Written language. Vocabulary

Enrichment of personal vocabulary is a process that starts from your first word and never ends. Even in our native language we constantly learn some new terms, slang expressions, proverbs and so on, but these additions aren't as noticeable on the general language background. Vocabulary is like a foliage – at first, every single leave is distinct and visible, but lots and lots of them grow as time passes, so you lose count. Grammar structures are branches the leaves are attached to. Practice is watering and fertilizing – without it, the tree starts withering and leaves fall.

Vocabulary is divided into active – words we use relatively often, and passive – words we recognize in context and in speech, but rarely use ourselves. The former is way bigger than the latter; educated person's vocabulary consists of about 18-20 thousand words. At the same time, knowing 1000 most commonly used words, it's possible to understand 70% of everyday conversations. Eh, if only someone would've written a list of those magic words... Wait a minute, it already exists.

I might guess – things wouldn't have been more clear even if those words came with translation. Don't get too much into memorizing lists. Material is absorbed best when it's connected to something we already know – that's why it's easier to memorize words in context. Read as much materials on topics you're interested in as possible. Sports, psychology, theorem explanations, love stories, cooking recipes – search in Turkish for something you'd read in your own language with pleasure. Interest in the subject will help you read the text to the end and remember the words better. Irreplaceable aid when reading at the computer will be an installed dictionary like ABBYY Lingvo that shows pop-ups with translation when you hover over some word.

Songs are also useful for studying. Rhythmical text sticks in memory quite well, and along with it new words and figures of speech are absorbed. Upon reading some rule you can instantly remember examples from the songs it was used in.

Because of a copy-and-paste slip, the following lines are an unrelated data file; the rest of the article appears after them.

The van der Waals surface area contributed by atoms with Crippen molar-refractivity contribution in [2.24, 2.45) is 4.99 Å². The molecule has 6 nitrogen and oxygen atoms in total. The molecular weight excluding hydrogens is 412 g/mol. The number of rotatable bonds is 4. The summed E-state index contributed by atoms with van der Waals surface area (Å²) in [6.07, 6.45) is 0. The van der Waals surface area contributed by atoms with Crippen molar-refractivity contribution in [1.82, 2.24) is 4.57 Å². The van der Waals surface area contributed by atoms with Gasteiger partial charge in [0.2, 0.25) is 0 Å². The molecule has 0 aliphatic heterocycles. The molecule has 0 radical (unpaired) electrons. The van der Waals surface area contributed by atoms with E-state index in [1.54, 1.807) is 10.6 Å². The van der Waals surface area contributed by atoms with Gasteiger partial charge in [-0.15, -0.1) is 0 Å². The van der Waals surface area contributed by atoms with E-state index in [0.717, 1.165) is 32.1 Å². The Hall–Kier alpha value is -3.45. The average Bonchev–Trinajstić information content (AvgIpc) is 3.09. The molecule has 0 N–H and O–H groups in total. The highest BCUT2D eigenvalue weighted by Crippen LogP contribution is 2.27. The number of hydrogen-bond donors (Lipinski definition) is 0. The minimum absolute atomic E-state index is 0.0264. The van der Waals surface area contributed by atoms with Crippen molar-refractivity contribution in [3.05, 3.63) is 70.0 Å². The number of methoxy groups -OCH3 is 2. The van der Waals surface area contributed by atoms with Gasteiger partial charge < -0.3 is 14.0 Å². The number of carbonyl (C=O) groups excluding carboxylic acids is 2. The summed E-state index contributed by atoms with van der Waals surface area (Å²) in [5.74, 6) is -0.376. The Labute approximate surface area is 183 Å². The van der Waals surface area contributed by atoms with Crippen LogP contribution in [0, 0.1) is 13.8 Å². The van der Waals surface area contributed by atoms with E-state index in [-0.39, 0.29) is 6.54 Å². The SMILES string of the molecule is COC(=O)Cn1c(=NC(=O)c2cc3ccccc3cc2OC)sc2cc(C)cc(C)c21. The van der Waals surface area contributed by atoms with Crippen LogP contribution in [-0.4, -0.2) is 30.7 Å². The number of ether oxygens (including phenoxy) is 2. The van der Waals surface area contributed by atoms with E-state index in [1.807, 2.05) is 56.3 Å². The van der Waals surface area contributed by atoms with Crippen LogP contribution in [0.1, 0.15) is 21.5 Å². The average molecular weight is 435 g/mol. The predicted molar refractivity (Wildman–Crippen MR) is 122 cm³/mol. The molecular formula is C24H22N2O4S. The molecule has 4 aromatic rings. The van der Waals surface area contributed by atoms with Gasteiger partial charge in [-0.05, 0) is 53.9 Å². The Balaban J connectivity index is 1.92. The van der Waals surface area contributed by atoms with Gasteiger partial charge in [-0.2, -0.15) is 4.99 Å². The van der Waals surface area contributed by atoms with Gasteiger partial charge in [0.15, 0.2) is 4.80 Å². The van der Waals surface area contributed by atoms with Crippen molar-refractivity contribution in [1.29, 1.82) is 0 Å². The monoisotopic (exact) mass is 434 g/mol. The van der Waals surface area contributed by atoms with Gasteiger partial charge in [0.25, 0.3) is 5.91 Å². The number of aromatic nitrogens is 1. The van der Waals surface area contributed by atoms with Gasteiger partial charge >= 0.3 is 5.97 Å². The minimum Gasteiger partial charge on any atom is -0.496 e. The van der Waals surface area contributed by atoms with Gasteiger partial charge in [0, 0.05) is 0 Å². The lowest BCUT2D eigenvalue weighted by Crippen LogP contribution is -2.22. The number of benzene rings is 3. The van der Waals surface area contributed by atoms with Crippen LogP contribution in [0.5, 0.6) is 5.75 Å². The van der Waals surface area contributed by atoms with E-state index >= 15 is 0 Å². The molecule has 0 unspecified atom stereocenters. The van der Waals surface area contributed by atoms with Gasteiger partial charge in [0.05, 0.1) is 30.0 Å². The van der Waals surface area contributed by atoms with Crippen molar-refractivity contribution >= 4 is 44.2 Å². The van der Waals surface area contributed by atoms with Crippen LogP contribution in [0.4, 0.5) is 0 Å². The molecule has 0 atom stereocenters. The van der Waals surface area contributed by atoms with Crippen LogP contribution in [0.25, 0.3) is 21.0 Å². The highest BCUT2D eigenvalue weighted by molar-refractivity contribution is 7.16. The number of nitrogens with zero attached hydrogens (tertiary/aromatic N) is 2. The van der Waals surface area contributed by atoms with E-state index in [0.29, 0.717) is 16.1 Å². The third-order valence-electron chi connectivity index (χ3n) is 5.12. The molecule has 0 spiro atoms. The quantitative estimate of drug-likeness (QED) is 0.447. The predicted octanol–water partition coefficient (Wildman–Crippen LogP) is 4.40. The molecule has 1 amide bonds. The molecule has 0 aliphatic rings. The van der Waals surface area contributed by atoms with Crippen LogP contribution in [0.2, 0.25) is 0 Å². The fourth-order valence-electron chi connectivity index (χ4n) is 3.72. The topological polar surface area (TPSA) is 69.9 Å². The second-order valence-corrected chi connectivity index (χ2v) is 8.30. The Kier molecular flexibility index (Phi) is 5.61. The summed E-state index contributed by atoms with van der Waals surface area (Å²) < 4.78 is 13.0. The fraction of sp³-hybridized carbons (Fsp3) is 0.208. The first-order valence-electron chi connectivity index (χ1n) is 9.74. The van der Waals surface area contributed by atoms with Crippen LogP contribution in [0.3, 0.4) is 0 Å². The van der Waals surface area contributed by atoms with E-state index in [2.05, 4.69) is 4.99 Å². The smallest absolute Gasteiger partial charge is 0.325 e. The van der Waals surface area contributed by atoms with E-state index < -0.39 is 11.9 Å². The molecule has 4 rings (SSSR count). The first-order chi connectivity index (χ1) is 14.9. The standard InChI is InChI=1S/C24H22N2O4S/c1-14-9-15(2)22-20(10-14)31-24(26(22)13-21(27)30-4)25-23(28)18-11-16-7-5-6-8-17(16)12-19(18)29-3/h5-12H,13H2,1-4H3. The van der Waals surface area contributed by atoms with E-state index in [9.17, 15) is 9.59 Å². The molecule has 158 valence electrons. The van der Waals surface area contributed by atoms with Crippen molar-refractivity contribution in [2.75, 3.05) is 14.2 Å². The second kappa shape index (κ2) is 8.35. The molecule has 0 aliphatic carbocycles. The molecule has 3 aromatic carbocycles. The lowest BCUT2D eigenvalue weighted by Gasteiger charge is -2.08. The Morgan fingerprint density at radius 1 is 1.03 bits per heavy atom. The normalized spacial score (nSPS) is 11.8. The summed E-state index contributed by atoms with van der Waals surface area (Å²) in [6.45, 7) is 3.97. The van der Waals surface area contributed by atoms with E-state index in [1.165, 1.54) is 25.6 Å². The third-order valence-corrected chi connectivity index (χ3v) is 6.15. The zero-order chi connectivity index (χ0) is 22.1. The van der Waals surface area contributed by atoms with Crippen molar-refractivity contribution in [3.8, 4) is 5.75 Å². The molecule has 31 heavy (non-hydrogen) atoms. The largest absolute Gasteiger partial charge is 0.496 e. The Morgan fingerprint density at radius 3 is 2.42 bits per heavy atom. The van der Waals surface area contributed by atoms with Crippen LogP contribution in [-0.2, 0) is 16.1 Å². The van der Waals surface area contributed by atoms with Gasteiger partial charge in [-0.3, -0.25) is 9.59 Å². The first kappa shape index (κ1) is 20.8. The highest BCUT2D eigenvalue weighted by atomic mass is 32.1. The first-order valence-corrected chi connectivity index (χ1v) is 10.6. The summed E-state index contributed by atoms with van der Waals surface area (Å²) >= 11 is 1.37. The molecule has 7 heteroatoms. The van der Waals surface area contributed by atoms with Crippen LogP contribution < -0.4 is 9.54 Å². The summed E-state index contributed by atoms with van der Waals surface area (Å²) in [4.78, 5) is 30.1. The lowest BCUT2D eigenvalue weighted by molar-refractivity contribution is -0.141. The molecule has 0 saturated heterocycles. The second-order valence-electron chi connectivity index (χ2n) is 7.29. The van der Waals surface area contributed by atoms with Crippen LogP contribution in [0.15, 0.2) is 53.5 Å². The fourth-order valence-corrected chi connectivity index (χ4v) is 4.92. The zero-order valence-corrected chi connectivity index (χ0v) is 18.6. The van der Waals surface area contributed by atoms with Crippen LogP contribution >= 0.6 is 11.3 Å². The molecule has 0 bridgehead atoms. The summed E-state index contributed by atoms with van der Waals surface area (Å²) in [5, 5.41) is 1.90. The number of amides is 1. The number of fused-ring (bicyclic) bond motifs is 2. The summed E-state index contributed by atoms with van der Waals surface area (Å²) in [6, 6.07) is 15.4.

One method of learning words that I've read many times about is writing them on pieces of paper or in a notebook and revising them from time to time. Personally I wasn't practicing this – sometimes I wanted to write some interesting word or phrase down, but was always lazy to do it. Instead I was repeating the word a few times in my mind and tried to use it in a conversation. However, if you're a more diligent person, or if you don't have much opportunity to practice, try using this method.

Conversation is the principal way of transferring words from passive vocabulary into active and of expanding it. I advise you to exchange mails first, personal messages on site – so that you'll have a chance to read the message at your own pace and write an answer. When you'll gain some fluency in making sentences, pass to online chatting – this will increase the quickness of perception and reaction. Your goal is to express your ideas in writing as correctly and precisely as you do in your own language. It's quite easy to learn expressing yourself in a slapdash way, and people you talk to are to understand yours in anyway. It's probably enough for some, I'm not the one to judge. But it's better to direct toward the global goals, and then the intermediate objective – everyday conversations in easy and understandable form – will be achieved much faster and easier.

And remember, "native speaker" doesn't mean "teacher". This person probably won't explain the grammar. Native speaker can point at some particular mistakes, explain some nuances if they have a wish and the ability, but never to "teach". Basically, you're the only one who can teach yourself. People you talk to own you nothing, they're just communicating because they find it interesting. And you too, talk only to those you can have meaningful conversations with.